Crisis teams help protect students, staff from threats

Linda Kanan, director of the Colorado School Safety Resource Center, said 18-year-old Robert Dell Johnson’s arrest this week should serve as a reminder that school violence remains a real threat.

“I don’t think we have to look very far past the incident in Palisade, for those of you who’ve read the news lately, to see these incidents are continuing to go on,” she said.

Mesa County Sheriff’s Department deputies arrested District 51 student Johnson on Monday on suspicion of criminal solicitation and interference with an educational institution after staff members reported Johnson may have planned an attack on Palisade High School.

Colorado law requires each school to have a “crisis team,” an assemblage of select teachers, administrators and student resource officers, to handle situations like the one this week in Palisade.

Palisade High Principal Matt Diers said his crisis team proved this week that the system works.

“We had things shaking by 11 a.m.,” after receiving a report of Johnson’s alleged intentions to harm the school, Diers said.

A chain reaction begins the minute a person reports suspicions someone may harm students or staff at a District 51 school.

Reports slipped anonymously to law enforcement or school administrators, whispered to counselors or called in to the Colorado Safe2Tell hot line at 877-542-SAFE are quickly evaluated by a crisis team.

Crisis teams meet regularly and discuss possible threats. Students suspected of threatening their school are asked a list of questions to help crisis team members determine the severity of each reported threat.

A one-time comment that appears to be harmless does not often result in a student being taken out of school, according to District 51 Safety Coordinator Tim Leon.

“At minimum, they’re on the radar,” Leon said.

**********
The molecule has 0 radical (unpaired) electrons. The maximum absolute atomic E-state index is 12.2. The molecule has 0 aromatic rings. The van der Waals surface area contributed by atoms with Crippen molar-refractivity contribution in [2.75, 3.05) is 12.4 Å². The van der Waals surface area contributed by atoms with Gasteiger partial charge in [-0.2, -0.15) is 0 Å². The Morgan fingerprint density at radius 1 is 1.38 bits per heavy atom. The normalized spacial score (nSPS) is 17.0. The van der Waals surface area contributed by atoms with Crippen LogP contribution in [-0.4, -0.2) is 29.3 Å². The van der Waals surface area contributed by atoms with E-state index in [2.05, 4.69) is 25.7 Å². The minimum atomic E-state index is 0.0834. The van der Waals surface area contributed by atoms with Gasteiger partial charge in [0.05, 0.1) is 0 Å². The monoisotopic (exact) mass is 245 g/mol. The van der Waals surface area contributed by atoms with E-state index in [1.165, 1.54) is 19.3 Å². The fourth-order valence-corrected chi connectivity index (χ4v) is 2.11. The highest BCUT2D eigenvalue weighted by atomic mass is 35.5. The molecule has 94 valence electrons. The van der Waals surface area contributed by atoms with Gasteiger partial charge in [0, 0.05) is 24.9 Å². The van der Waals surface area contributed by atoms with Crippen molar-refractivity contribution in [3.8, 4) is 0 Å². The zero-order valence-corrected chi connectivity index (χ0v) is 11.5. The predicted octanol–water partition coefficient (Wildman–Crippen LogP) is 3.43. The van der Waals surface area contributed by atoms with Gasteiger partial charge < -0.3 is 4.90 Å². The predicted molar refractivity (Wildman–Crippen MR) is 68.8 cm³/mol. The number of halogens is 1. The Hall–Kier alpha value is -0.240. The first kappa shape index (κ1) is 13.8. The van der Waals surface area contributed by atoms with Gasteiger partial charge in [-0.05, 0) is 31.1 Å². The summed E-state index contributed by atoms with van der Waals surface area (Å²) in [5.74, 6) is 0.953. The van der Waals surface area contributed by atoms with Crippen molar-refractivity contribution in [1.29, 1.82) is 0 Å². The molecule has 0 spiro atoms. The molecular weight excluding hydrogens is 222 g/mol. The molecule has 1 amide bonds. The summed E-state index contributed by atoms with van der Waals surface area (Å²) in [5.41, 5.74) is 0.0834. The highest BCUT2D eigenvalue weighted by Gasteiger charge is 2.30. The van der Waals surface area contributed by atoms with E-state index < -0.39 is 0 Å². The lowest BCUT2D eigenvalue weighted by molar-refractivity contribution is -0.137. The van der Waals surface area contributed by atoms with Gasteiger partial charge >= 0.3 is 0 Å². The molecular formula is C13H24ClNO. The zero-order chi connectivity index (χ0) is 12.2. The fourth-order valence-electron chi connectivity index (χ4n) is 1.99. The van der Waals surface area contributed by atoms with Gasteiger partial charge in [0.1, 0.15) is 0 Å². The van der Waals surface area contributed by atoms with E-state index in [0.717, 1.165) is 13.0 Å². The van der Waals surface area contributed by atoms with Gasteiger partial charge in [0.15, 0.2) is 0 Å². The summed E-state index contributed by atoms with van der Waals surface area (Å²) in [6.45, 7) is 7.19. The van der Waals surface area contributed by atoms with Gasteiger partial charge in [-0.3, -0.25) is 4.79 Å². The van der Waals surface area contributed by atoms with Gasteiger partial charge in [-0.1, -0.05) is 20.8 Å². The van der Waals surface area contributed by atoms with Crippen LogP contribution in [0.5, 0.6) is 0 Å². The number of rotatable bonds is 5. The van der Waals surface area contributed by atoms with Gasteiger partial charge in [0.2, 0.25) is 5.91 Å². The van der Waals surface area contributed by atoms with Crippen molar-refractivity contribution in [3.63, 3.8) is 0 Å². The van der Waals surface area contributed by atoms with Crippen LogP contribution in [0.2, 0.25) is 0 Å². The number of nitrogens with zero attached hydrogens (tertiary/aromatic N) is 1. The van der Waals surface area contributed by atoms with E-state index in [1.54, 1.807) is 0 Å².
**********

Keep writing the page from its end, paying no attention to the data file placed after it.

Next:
If statements, including a threat to bring a weapon to school, are repeated, the crisis team will check up on the student. Students can be cited for violating school policy or, on a larger scale, face criminal charges.

By coincidence, the Colorado School Safety Resource Center, created by Senate Bill 1 in 2008 to help schools prevent and plan for threat incidents, sponsored a safe schools training Wednesday in Grand Junction. The morning’s training by former U.S. Secret Service threat-assessment specialist Georgeann DiCaprio addressed:

The profile of a typical school attacker: There isn’t one.

Signs to look for in a potential perpetrator of school violence: Behavior is just as, if not more, important as direct threats.

Why it’s important to report suspicions: In 81 percent of school shooting incidents, others knew about the attack before it happened but chose not to tell. The reasons for keeping quiet included uncertainty about whether a teacher would help and not believing the attack would occur.

DiCaprio said staff members and students should keep an eye on students showing an inordinate amount of interest in weapons, mass violence or school shootings, posting violent messages on social networking sites, performing acts of violence on humans and animals, and showing signs of hopelessness or despair.

Most attackers have access to weapons, have been bullied, do not threaten their targets directly before the attack, and rarely act impulsively, meaning a planning stage can last more than a year before an attack, DiCaprio said.

Although students did not report Johnson’s supposed plan, school psychologist and District 51 crisis psychological support team coordinator Karen Loucks said counselors frequently discuss how and when students should tell someone they think a threat has been made on the school.

Diers said his door is always open to students who want to talk, before or after a scare like the one this week or even if they need the support so many school shooters felt they lacked at their schools.

“It’s always an open door policy. I’ve talked to kids today,” he said Wednesday. “Kids can walk in anytime.”


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